By Stephanie Herman
(Published in Internet Herald)
March 15, 1998

The President and First Lady have found a new way to spend our tax dollars: they're hosting a series of "Millenium Evenings," braodcast and cybercast from the East Room of the White House. These events are intended to showcase scholarly, scientific and creative ideas -- a fun and educational way for our nation to ring in the next century! Of course, leave it to bureaucrats like Bill and Hillary to extend the celebration as long as possible -- they began their countdown back in '97.

The Millenium Evening of March 6 featured British physicist Stephen Hawking, who prefaced his remarks by showing a Star Trek clip. Hawking had guest-starred in the episode, in which he was "summoned," along with Albert Einstein and Isaac Newton, to play holographic poker with Lieutenant Commander Data, an android up to the challenge. It got a laugh at the White House, but perhaps dredging up Star Trek wasn't terribly gracious on Hawking's part; don't forget that Clinton endured a viable political nemesis in the Picard/Riker ticket of '92.

Hawking went on to discuss the future of genetic engineering, and Hillary knew ahead of time exactly what he was going to say. She'd already set up a briefing earlier that day with a geneticist, the National Human Genome Research Institute's director Dr. Frank Collins, to warn America that genetic testing looms on the horizon, and that without universal health care, we'll all be doomed to genetic discrimination and widespread uninsurability.

It's crisis-mongering at its best, despite the fact that the Kennedy/Kassebaum bill was passed in '96 to ensure against such things as discriminatory hiring practices based on confidential medical information. Last fall Donna Shalala submitted the necessary recommendations for federal privacy legislation to Congress -- including new measures dictating greater responsibility on the part of employers to keep medical records confidential with fines and possible imprisonment the penalty for failure to comply. What more does Hillary want?

Lots. And that's what scares people like Heidi Wagner, spokeswoman for the Healthcare Leadership Council. Wagner told an AP reporter that the administration's proposal is too sweeping. "Genetic testing is so new. My concern is that when the federal government decides to get involved, though well intended, there might be some unintended effects," she said. And Wagner makes another good point: laws are already in place to prevent workplace discrimination and to protect medical privacy.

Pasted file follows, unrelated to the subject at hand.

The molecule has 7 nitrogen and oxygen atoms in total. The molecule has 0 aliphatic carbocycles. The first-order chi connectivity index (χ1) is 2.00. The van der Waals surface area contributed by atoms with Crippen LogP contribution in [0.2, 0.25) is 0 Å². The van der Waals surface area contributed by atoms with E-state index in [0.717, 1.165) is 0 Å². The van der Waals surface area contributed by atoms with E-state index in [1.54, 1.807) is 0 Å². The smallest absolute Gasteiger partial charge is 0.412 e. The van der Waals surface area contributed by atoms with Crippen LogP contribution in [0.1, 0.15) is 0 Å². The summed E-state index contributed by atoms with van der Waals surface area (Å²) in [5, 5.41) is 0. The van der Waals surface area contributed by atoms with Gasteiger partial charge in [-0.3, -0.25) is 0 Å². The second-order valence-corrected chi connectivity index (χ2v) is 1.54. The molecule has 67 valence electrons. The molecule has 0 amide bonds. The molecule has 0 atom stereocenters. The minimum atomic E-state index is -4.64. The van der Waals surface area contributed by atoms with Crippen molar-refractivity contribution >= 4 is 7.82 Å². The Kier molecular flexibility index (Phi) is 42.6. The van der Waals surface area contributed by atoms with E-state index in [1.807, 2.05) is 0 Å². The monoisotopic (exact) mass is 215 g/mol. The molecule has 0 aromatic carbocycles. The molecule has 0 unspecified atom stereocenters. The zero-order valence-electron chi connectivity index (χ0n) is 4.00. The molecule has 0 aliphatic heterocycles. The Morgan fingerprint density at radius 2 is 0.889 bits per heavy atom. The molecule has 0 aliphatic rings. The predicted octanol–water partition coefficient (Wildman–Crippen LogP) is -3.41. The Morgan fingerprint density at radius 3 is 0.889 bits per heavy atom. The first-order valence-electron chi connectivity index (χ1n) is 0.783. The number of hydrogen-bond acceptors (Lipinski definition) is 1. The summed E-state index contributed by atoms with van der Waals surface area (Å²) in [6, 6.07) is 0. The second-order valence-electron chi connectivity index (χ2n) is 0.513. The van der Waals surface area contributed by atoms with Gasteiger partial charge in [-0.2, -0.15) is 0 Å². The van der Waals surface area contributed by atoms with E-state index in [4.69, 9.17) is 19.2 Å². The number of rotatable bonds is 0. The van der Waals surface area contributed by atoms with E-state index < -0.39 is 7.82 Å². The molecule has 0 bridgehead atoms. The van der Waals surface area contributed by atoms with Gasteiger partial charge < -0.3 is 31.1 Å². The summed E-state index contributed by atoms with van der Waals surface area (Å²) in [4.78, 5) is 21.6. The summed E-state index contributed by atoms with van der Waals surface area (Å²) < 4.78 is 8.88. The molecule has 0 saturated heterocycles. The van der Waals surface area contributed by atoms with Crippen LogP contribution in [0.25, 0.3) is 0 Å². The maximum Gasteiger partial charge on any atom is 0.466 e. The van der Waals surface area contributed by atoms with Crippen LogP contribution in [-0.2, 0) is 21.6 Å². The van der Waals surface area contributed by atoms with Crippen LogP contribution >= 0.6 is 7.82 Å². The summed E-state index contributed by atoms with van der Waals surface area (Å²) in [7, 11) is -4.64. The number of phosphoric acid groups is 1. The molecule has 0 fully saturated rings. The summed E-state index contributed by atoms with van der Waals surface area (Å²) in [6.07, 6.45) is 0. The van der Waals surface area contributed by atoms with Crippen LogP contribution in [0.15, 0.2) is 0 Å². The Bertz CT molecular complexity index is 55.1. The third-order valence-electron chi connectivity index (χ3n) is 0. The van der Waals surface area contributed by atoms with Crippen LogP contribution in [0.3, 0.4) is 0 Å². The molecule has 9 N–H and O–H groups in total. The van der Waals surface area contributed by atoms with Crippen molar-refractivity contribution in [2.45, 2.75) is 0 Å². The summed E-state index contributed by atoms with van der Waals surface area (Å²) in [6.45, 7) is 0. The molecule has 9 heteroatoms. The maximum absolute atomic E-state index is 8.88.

Nevertheless, influential scientists are seen to hob-nob at the White House and suddenly Hillary's credibility in the medical field takes an unprecedented leap, not unlike her husband's recent rise in the polls. The whole thing would make a great Star Trek episode, no?

James Carville would likely snatch the job as casting director, depositing unwitting Republicans throughout the ship as stow-away Ferengi. Democrats would break free from Carville's command, grouping themselves together as downtrodden Bajorans, the silent victims of prominent Cardassians like Bill Clinton. After some hand-to-hand combat with Klingon Newt Gingrich on the bridge, Clinton emerges the victor, then co-opts Gingrich's idea to rename the ship "Free Enterprise." But wait -- Clinton as a Cardassian? Surely that role would require some understanding of foreign policy. Better make Bill a shapeshifter, morphing uncontrollably between a welfare advocate and a welfare reformer during a subspace power fluctuation.

And then, the portal doors whoosh open and in steps Counselor Hillary, a half-Betazed equipped with a talent for emotional empathy and license to act in the country's best interest. She's just beamed aboard to indoctrinate her first fleet of Universal Health Care's Holographic Medical Personnel. Each hologram has been programmed with information from 2000 medical reference sources and the experience of 47 individual physicians.

You might remember that Captain Janeway was forced to access her holographic MD because the ship's entire medical staff had been killed. In Hillary's case, though, America's MDs have simply abandoned their professions.

And while Hillary's holographic doctors won't be able to feel our pain, they will be able to simultaneously treat and document our pain (in quadruplicate) while submitting instantaneous polling statistics rating the intensity of our pain (not to mention our approval of Bill) to eagerly waiting White House staff members.

This article copyright © 1998 by Stephanie Herman and may not be reproduced in any form without the express written consent of its author. All rights reserved.